The Winter Of 1874-5.

By the time winter set in, the walls of the new Shingwauk Home were erected and the roof on, but beyond this nothing could be done until spring. However, we could not wait for the new building to be completed before re-organizing our work. The two frame cottages, already mentioned, had been finished and furnished, and these we intended to utilize for the present. The first pupil to arrive, singularly enough, was named Adam, Adam Kujoshk, from Walpole Island. We had eighteen pupils altogether, boys and girls; a lady was engaged to act as matron and school teacher; they had lessons and meals in a large common room in one of the cottages, and in this one the matron and the girls resided. The other was occupied by the laundress and the boys. For ourselves we had engaged an old house at the Point, not more than half a mile distant across the bay; so all fitted in very well.

It was a hard winter, but the children kept well, and they had a merry and a happy Christmas. On Christmas morning we all drove in to the Sault to church; such a sleigh load–twenty, I think, altogether,–some sitting, some standing or hanging on, and two brisk ponies to pull. Then there was the Christmas dinner of roast beef and plum pludding, to which all the children did ample justice; and in the evening they came over to our house, and we had a few amusements for them, and sang some Christmas hymns. New Year’s night was the time fixed for the Christmas Tree and the prize-giving. Prizes were to be given not only for reading, writing, and arithmetic, but also for laundry work, sewing, baking, cutting wood, carpentering, &c. Such of the children’s parents as lived near enough were invited to be present, and a general invitation had been given to our friends at the Sault, so we had a good gathering both of whites and Indians, and the room was crowded. In the building occupied by the matron and girls, coffee and refreshments had been prepared for our guests, and in the other cottage was the Christmas Tree. Passing from one building to the other, a pretty sight was presented by the new Shingwauk Home, illuminated with half-a-dozen candles in each window. The Christmas Tree was loaded with presents, a large proportion of them being gifts from friends both in England and in Canada, and prizes were given to the successful children. We had several Christmas Carols and hymns during the evening, and all passed off pleasantly and happily.

After these festivities were over, I thought the matron needed a rest, for what had been play to others had been in a great measure work and anxiety to her. So I offered to take charge myself while she went to a friend’s house for a couple of days.

I was curious to see how the children would manage after three months’ training in the ways of the Whites. Our principle was to teach them to _do everything for themselves_, and so we kept no servants; the matron superintended, and every week the children were appointed to their various duties–two cook girls, two laundry girls, two house girls, and so on; and the boys in like manner, some to farm work, some to carrying water, some to chopping wood. Every Saturday the workers received pocket-money from two to five cents each–that is–if they had no bad marks. Well, as I have said, I was curious to see for myself how these rules would work, and how the children would manage, and in no way could I do better than by becoming at once their visitor, teacher, and quasi-matron. Another point, too, I was anxious to ascertain, and that was how “the four cents a meal” plan could be made to answer.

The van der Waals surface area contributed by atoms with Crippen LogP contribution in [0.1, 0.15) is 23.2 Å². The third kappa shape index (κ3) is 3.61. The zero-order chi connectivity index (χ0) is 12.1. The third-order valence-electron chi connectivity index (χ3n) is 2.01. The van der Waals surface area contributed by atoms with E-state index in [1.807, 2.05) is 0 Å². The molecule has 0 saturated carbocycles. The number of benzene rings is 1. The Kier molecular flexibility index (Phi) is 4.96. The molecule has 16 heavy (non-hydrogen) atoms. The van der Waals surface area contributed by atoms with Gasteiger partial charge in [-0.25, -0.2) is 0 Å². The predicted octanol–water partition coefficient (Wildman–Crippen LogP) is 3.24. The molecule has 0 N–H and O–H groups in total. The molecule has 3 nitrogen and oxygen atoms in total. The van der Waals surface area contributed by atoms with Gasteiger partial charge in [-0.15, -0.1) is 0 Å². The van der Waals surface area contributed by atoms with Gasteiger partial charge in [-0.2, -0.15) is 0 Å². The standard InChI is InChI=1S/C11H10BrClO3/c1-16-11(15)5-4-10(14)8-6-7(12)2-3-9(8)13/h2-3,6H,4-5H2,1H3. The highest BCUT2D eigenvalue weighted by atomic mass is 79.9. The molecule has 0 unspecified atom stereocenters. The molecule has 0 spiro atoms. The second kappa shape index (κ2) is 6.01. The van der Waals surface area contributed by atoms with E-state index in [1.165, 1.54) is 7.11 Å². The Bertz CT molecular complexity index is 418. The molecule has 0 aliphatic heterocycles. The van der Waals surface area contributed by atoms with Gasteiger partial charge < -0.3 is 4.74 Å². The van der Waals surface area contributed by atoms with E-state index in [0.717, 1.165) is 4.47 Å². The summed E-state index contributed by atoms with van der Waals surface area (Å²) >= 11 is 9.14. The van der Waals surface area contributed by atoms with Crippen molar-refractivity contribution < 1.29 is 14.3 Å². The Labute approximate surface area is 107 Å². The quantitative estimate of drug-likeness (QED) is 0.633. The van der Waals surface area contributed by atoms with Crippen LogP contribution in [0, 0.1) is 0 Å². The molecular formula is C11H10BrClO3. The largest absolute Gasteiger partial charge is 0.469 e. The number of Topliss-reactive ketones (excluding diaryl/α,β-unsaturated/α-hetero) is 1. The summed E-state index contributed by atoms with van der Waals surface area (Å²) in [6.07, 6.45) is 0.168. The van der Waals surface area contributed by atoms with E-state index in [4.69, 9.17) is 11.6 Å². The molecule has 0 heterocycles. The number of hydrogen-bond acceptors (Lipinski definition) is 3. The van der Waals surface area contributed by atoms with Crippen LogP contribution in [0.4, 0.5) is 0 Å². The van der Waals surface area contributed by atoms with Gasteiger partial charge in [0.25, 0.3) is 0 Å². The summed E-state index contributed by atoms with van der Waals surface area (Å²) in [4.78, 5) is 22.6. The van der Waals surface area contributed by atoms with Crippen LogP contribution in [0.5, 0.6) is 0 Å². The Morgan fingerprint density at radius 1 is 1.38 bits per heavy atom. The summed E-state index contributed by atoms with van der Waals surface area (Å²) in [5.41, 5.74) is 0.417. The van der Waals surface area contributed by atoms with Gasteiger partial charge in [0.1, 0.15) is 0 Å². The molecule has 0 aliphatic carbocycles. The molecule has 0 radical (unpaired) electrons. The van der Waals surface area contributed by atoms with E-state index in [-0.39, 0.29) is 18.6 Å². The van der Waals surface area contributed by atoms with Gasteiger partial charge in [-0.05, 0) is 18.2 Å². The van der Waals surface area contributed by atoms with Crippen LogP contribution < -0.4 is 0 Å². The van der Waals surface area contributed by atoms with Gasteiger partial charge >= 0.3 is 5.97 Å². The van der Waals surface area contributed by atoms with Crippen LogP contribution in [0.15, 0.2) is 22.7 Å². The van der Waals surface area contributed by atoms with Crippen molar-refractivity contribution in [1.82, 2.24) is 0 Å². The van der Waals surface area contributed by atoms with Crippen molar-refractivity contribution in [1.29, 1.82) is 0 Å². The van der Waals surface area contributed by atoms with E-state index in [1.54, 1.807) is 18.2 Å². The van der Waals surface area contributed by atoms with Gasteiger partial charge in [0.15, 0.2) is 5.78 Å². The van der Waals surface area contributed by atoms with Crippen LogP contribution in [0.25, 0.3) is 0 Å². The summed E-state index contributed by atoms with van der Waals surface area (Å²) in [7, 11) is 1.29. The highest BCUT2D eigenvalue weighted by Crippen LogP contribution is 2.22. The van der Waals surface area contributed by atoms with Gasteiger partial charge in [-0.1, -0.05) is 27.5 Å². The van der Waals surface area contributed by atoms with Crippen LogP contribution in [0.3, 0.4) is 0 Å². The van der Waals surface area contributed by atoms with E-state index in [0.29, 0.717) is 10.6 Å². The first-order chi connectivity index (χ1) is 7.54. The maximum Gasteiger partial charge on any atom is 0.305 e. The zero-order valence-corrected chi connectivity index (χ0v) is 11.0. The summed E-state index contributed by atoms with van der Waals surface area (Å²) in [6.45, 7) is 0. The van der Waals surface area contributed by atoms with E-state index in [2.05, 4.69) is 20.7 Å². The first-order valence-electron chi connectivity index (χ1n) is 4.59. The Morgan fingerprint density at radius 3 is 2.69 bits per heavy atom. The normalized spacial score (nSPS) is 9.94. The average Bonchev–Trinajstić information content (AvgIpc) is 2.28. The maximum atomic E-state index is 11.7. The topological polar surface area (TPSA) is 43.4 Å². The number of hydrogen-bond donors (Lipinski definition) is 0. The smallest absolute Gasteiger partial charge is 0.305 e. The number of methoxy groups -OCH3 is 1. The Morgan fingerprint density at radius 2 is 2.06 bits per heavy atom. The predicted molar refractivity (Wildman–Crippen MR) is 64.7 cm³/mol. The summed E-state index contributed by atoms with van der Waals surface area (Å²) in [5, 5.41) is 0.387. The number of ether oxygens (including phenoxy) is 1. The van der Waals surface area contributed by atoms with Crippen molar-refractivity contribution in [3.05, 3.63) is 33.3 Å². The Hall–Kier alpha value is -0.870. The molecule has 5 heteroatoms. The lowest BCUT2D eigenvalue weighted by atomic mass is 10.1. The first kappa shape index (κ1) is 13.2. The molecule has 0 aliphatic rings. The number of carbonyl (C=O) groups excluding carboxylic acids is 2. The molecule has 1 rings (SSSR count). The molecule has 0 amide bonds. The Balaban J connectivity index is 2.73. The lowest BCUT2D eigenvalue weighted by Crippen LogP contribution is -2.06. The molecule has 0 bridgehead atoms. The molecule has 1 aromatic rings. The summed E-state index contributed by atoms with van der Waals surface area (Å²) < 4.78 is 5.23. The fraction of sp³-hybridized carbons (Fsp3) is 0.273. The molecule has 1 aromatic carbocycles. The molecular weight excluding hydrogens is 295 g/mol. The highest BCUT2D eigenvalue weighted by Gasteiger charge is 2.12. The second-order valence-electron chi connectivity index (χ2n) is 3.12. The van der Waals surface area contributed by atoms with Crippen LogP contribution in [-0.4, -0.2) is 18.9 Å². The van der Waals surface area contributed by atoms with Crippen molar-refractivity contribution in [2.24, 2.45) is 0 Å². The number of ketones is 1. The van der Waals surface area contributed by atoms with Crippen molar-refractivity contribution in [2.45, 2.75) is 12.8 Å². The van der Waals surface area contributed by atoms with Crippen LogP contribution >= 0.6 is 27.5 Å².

For three months now had these children been fed, and by dint of wonderful care and economy, the matron had managed to keep within the mark. How she could do it had been rather a puzzle to me. The only time that I had undertaken to cater for them, was in the Fall, when I took a number of them down to Garden River, to dig potatoes on our land there, and on that occasion I remember I gave them bread and jam for tea, and found that the jam alone which they devoured cost more than four cents a head, leaving out the bread and the tea.

Well, it was half-past two when I arrived at the cottage. The matron had just left, and it was time to commence afternoon school. The children sat on benches round a long table, Eliza Jane and Betsy, and Benjamin, David, Adam, eighteen of them altogether,–some of them rejoicing in long Indian names as well: Menesenoons, the little warrior; Puhgoonagezhigooqua, hole in the sky; and so forth. In ages they ranged from the eight-year-old little warrior up to Adam and Alice, the two eldest, who were both turned sixteen. And as regards education, one (_not_ the little warrior) was still stumbling over the Alphabet; while one or two who had attended school before they came to us had advanced as far as the Fourth Reader, and were learning English Grammar and Geography.

School was over at 5 p.m., and then the workers fell to their duties, and the non-workers went forth to play. Alice Wawanosh (grand-daughter of the old Chief at Sarnia) was girl monitor for the week, and Mary Jane and ‘Hole in the Sky’ the cook girls. I was interested to see how very systematically they set to work: Alice got the scales and weighed out the bread half a pound to each child; Mary Jane set the table with a bright array of tin mugs and plates, and ‘Hole in the Sky’ put the kettle to boil and measured out the tea. Then the bread and butter was cut up, and in a very little time all was ready. At another table a cloth was laid for me, and everything placed ready in the nicest order. When the big bell rang the children all mustered and got themselves tidy, and the small bell was the signal to take their seats. They stood while I said grace, and then quietly and orderly took their evening meal.